Wetlands are ecosystems where water is the primary factor controlling the environment and the associated plant and animal life. Despite covering only about 6% of the Earth’s surface, they represent 40% of all plant and animal species living or reproduction habitats.

In addition to providing habitat, the ecosystem services they offer, such as water regulation, including flood control and water purification, are essential for the survival of populations facing current climate challenges.

However, it is regrettable to note that wetlands are also among the ecosystems experiencing the most rapid decline, loss, and degradation, three times faster than forests, making them the most threatened ecosystem on the planet. One of the main reasons for this trend is their misconception as wastelands rather than fertile sources of employment and essential ecosystem services. A major challenge is to change mindsets to encourage states and communities to value and highlight them.

This is the mission of the AREMS association in Tunisia, a beneficiary of the PPI OSCAN 3 for its conservation project on the two wetlands of Sabkhet Halk el Menzel (SHM) and Oued Essed (OEs), located in the northern Sahel of Tunisia. Situated on the Africa-Eurasia migration axis, these wetlands represent an essential passage or nesting area for bird species such as flamingos, cormorants, waders, etc.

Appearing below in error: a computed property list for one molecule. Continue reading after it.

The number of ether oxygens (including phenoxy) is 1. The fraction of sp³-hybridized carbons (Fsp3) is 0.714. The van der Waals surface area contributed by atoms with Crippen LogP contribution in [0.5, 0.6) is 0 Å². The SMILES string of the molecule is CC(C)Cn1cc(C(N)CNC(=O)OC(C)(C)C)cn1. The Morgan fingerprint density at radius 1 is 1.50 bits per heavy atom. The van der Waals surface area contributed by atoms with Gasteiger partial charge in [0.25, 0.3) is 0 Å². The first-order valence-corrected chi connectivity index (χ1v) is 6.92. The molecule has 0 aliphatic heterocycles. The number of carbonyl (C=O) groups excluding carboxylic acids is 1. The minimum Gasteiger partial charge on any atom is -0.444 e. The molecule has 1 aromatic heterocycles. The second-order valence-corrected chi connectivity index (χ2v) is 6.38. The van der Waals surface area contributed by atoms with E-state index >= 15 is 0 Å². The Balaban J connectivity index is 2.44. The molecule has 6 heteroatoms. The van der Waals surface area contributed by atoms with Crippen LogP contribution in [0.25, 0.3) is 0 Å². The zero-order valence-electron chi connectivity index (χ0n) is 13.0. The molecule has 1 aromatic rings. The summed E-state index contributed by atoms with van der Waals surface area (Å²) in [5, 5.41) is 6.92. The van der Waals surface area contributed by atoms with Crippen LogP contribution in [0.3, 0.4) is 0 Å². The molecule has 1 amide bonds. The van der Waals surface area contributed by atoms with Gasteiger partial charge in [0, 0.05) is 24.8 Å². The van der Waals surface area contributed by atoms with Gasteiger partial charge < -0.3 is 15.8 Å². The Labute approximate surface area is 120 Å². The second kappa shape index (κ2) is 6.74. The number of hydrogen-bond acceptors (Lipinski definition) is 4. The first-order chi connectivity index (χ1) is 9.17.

Despite their conservation status, these wetlands face numerous pressures from urban expansion and increased solid waste dumps. A lack of awareness and income among the local population has also led to poaching and a lack of appreciation for the sites.


To face these anthropogenic threats, the association is implementing a participatory approach with local stakeholders to ensure local awareness of the importance of the two wetlands. In recent months, it has organized several guided visits to the sites with students and representatives of relevant institutions to demonstrate the richness of local fauna and the existing threats. The association also invited students from the Faculty of Sciences in Monastir, specializing in chemistry and the environment, to present the impacts of treated water discharged into the wetland.

As part of the project, water quality sampling was conducted for three months. The results showed a significant increase in water salinity, suspended matter from treated water discharges, and nitrate content. This chemical alteration of water not only affects its ecosystem services but also leads to significant changes in bird populations. With these results, the association hopes to advocate for better protection of the wetland.


This project is executed within the PPI OSCAN 3 program, coordinated by the Mediterranean Cooperation Centre of IUCN and co-financed by the French Global Environment Facility, the Mava Foundation and the Sigrid Rausing Trust Foundation. To know more about the 27 PPI OSCAN 3 projects in Libya, Morocco and Tunisia: 5.Projets – MUBADARAT (mubadarat-uicn.org)